I'm not sure I agree on that with you. Gamestop was one of the first stocks that the Reddit crowd pulled to unrealistic levels.

 

350 US$, many people have lost fortunes. A few weeks ago I posted a story about a billionaire investor who lost 8 million USD, or 80% of his investment in the stock, in just a few days. He will survive, but how many small investors lost 80% ?

 

image.png.3730f9787ba181814717511ab054dbbd.png

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1 hour ago, Susco said:

 

I'm not sure I agree on that with you. Gamestop was one of the first stocks that the Reddit crowd pulled to unrealistic levels.

 

350 US$, many people have lost fortunes. A few weeks ago I posted a story about a billionaire investor who lost 8 million USD, or 80% of his investment in the stock, in just a few days. He will survive, but how many small investors lost 80% ?

 

image.png.3730f9787ba181814717511ab054dbbd.png

 

While I neither do agree with what Rediters are doing (aka, bump and dump). Certainly those big guys which have turned Wall Street into a casino, do deserve the losses they are seeing thanks to the reditors.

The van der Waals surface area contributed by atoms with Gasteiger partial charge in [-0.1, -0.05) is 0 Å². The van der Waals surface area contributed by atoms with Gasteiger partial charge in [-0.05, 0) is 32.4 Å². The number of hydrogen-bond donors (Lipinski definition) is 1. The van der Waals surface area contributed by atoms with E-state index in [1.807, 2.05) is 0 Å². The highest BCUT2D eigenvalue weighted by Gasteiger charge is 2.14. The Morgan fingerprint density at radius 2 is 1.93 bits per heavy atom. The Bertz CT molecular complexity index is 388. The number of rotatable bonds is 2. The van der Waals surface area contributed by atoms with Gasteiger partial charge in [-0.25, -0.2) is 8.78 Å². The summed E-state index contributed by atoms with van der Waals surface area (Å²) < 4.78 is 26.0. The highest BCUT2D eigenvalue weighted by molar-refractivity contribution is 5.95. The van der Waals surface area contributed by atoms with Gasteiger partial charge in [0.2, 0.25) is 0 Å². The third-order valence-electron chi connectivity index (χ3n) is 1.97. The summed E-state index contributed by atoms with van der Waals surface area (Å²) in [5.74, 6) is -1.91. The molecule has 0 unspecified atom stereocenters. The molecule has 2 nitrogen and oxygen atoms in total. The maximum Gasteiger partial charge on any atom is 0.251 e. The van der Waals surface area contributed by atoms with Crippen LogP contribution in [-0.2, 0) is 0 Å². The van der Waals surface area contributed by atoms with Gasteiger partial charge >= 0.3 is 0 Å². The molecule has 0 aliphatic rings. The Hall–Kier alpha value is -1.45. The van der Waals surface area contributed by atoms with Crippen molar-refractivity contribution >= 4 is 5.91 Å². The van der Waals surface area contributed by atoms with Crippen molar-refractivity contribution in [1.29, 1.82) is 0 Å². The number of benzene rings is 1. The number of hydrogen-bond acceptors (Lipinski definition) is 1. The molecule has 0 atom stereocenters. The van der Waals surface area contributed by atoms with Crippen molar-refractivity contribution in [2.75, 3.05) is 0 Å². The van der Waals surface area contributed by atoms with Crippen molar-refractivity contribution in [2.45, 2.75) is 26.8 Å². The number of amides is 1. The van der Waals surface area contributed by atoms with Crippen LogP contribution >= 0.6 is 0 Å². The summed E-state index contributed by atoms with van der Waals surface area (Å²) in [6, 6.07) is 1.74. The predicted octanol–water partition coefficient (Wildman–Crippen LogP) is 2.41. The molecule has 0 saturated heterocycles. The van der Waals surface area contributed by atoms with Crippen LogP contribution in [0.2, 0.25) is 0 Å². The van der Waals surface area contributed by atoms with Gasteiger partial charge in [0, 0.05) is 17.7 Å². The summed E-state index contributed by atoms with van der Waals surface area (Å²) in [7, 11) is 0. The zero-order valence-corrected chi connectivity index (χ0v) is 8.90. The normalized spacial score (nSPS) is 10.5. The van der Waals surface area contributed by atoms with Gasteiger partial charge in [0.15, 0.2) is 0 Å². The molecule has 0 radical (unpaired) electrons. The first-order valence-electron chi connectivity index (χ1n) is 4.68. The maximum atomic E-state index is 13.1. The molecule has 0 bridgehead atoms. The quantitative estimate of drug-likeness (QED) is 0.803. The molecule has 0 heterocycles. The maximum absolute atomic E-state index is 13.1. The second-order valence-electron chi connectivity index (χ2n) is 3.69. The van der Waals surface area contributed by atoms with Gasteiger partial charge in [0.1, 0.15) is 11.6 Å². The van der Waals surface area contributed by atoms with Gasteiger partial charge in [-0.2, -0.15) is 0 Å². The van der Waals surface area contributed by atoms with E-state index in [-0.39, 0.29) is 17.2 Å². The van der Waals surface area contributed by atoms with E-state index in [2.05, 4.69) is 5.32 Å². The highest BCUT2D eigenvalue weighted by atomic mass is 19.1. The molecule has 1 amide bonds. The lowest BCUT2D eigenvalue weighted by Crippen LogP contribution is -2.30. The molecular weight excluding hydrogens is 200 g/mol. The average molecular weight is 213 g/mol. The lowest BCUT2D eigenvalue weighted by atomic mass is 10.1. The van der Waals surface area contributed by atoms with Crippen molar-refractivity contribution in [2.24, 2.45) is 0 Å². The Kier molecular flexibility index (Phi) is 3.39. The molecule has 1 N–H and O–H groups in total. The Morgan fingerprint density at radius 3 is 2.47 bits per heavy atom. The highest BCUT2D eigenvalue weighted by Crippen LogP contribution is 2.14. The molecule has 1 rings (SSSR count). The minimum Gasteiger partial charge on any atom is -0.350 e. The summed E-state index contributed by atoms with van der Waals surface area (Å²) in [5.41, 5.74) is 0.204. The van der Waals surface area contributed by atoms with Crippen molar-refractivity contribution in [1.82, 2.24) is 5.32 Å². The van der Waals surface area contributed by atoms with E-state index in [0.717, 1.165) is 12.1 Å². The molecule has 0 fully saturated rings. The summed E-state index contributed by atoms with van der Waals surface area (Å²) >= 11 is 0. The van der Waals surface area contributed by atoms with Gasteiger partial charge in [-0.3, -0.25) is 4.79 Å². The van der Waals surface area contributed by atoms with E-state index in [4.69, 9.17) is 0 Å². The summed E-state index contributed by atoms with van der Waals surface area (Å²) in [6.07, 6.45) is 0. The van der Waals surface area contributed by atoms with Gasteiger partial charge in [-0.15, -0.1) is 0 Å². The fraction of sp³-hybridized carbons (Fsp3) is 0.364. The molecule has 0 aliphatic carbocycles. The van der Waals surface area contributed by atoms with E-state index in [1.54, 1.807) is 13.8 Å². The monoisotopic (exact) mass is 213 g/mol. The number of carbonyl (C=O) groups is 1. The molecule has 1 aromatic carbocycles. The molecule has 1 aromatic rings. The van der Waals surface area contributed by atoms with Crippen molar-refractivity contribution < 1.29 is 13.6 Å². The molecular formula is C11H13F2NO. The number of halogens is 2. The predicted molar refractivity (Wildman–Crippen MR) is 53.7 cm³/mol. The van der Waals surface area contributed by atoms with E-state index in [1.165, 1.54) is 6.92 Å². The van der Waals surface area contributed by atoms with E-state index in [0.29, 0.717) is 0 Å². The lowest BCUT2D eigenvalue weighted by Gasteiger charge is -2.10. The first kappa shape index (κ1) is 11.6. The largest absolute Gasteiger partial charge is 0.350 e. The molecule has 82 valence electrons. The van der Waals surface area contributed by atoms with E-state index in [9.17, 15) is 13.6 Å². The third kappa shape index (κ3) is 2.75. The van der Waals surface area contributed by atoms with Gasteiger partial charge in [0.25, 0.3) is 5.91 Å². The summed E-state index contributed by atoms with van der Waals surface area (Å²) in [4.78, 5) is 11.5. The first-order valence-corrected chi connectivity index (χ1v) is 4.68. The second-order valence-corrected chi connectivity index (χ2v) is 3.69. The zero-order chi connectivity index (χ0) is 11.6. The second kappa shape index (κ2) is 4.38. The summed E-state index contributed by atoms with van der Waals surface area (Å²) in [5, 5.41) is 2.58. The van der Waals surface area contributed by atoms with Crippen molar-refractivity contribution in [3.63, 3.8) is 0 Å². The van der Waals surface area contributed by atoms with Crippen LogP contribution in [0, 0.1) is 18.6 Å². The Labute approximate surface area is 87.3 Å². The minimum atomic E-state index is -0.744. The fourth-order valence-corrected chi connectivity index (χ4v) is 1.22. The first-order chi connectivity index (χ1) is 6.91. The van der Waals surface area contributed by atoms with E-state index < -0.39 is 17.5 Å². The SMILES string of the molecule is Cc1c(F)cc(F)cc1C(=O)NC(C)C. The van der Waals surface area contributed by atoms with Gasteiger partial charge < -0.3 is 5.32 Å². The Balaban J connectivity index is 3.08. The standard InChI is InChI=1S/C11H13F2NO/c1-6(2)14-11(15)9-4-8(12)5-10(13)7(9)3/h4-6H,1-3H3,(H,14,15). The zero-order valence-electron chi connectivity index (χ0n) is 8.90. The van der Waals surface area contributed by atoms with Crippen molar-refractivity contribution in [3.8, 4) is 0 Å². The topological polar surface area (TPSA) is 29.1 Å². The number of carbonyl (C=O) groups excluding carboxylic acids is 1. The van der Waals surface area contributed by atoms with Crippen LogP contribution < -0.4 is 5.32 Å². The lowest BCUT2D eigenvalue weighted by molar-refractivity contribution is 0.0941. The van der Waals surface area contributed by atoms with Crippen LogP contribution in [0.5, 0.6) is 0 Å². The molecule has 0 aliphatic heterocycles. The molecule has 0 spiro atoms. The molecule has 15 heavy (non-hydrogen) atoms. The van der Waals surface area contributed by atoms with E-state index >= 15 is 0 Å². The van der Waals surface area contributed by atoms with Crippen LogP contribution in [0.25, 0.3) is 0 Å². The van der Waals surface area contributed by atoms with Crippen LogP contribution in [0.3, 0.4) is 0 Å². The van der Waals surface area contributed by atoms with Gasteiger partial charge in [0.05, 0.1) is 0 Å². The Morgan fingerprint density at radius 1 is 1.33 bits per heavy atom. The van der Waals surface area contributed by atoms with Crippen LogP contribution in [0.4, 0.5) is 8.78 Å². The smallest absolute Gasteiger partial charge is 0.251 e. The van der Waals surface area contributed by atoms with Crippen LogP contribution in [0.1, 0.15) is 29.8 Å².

I have no time or will to write a bible here, so I'll just leave a video here (from a mechanic, though certainly a smart person), on his opinion about this whole thing. Which happens to be pretty similar to mine.

 

 

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I think there are clearly bubbles ready to burst in areas of the investment universe ... crypto currencies, technology like Tesla, etc. But on the other hand you will find beaten down stocks that are set to benefit from the Covid-19 reopening end game ... travel, leisure, airlines, hotels, etc. The UK market is historically cheap. 
 

I suspect we will see something similar to the dot com bubble, where money flowed out of growth and into value. The difference between the two is historically high. If inflation takes off I would expect financials and commodities to do well. 
 

So whilst I can see bubbles bursting I don’t think we are looking at a crash in every area of the market. 

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2 hours ago, Susco said:

Day-trading Reddit readers nearly crashed the stock market. Now they’ve been packaged into a new ETF.

https://www.marketwatch.com/story/the-meme-stock-drama-gets-the-etf-treatment-11614723514?siteid=yhoof2

 

What are your thoughts?

 

My thoughts are, trees don't grow into heaven, and the boat only floats until it sinks.

 

Stock markets and crypto currencies have been way overvalued since the corona crisis started.